Millbank, London SW1P 4RG, United Kingdom
July 3, 2009 - September 6, 2009
by Nicholas James
Posted by Nicholas James
| tags: landscape photography performance sculpture
The idea of the walk as a sculpture is first recorded in a photograph of 1967, of a line made by walking. The artist spied a likely field from a train and broke his journey to make the first impression. The radical invention was confirmed by another; a broad cross cut through a field of daisies in 1968. The idea is complete and self-fulfilling; Long carefully plans and carries through his itinerary, the physical effort of which becomes a measure of his personal capacity. ‘To walk across a country from coast to coast, for example, is both a measure of the land itself – its size, shape and terrain, and also of myself, how long it takes me and not somebody else.’ RL
And the sculptures are conceived with equal discretion; a rocky outcrop in the Himalayas yields a white line of upturned stones. Attention is drawn to the scatter to the side and the face of snow capped hills, and to the right a dream-like mound of banked snow. The landscape of deserted terrain speaks with a quiet potency. A circle in Ireland 1975 stages a rough cast arrangement on a sombre plateau before an overcast horizon. The atmosphere is romantic but the art is realist.
-- Nicholas James
Six sculptures span a large show space at the Tate; the impression is of a resonant natural beauty, in particular the Norfolk Flint Circle 1990, where white coated stones with their clipped and chopped grey facets cluster within a broad circle in vibrant chatter. Long makes a distinction between his records of outdoor works and walks, and pieces made for exhibition. Where photographic records feed the imagination an encounter with the actual sculptures feeds the senses. Red Slate Circle is made of spiky vertical wedges arranged within a fine red chalk guideline. The clustering of like stones sparks internal conversations. Intervals energise sheared blocks of Grey Slate Line 1980. Colour acts in the Black White Blue Purple Circle, where the white stones penetrate like a kind of river. Seen together to sculptures spread like contained pools. As it goes on the artist grows with the landscape, the recent works opening up to magnetic fields of tidal and lunar elements that seem to vibrate song lines across the planet. There is a sense of wholeness to the collection of beautiful signs formed by material substance and an ethereal imagination.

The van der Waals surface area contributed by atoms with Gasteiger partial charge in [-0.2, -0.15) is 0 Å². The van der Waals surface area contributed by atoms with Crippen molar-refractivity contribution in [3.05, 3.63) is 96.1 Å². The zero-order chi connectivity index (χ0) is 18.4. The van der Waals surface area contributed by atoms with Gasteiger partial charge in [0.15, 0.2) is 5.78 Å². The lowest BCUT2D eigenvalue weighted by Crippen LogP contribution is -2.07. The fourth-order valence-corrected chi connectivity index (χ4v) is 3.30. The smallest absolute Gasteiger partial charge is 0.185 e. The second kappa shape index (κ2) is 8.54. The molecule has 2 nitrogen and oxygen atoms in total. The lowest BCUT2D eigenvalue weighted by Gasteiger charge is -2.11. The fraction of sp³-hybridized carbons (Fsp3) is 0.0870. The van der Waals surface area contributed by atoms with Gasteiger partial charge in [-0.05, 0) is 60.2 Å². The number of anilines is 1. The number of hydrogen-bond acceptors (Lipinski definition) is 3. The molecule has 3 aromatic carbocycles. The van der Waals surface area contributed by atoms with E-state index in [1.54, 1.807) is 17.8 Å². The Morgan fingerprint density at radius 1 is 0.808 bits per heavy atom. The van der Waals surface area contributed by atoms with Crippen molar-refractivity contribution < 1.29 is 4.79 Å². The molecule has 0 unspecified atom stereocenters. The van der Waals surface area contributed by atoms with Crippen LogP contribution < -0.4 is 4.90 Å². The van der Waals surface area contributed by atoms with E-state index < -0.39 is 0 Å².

All Images Courtesy The Artist and The Tate
Images from Top to Bottom: (Richard Long, A Line in Scotland 1981, © Copyright the artist; Richard Long, Dusty Boots Line 1988; Richard Long, A Line in the Himalayas 1975, © Copyright the artist)